The manual lock switch is connected between the transmission ground wire and the vehicle ground. When the switch is closed the Torque Converter will lock anytime the transmission is in third gear.

 

Manual locking presents several problems!

 

You want to avoid using the manual lock except for highway driving. You don't want the tranny locking as soon as it hits third gear, which is exactly what it will do with the switch on. If the TC locks at the same time you hit third you'll likely tear up the tranny. (You also lose some performance that way.)

 

If you get into heavy traffic you'll want to leave it unlocked, even if the tranny stays in third.

 

The most obvious method to do this is a simple toggle switch. Problem is a toggle switch doesnít allow for the driver forgetting itís on. If the toggle is on then the transmission will lock as soon as it hits third gear, which isnít what we want for either reliability or performance.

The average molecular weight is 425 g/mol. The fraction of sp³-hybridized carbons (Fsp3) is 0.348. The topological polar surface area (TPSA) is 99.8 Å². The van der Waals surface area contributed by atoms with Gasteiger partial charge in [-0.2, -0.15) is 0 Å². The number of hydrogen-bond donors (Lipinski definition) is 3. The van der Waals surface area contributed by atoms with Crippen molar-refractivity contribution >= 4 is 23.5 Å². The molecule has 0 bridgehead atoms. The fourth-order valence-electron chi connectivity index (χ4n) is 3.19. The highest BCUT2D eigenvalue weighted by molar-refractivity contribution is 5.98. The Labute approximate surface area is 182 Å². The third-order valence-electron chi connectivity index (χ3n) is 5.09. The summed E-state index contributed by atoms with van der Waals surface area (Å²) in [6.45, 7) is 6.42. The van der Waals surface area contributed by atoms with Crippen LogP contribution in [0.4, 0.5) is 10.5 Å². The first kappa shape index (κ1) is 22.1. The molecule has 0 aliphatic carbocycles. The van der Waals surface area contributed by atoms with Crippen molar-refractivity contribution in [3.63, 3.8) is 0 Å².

The preferred way to restore TC locking is to make a speed sensor for the circuit. That way the TC will never lock below a specific speed. The ECM cutoff was no lock below 35. In most cases setting the cutoff for no lock below 35-45, and add Transmission Exchange Co.'s TCC delay unit, would return auto locking in the safest way possible. Ideally the speed sensor should only lock at relatively constant speed. It should unlock when speed changes rapidly.

 

A second option is to make a control with a push button. When the button is pressed the TC locks but when the brake is pressed or the transmission goes out of third gear the circuit resets and leaves the TC unlocked. This gives the same result as a simple toggle switch on the highway without some of the safety and drivability problems. (This circuit is Very easy to do and really cheap.)

 

Either control circuit would be fairly easy to do. There's a 2000ppm feed back to the ECM connector from the dash. There's any number of ways to make that feed close a switch at a particular speed or above.

 

All documents in this area are Copyright 1999,2000 D.W.Lane All rights reserved. Not for reproduction in any media without written permission.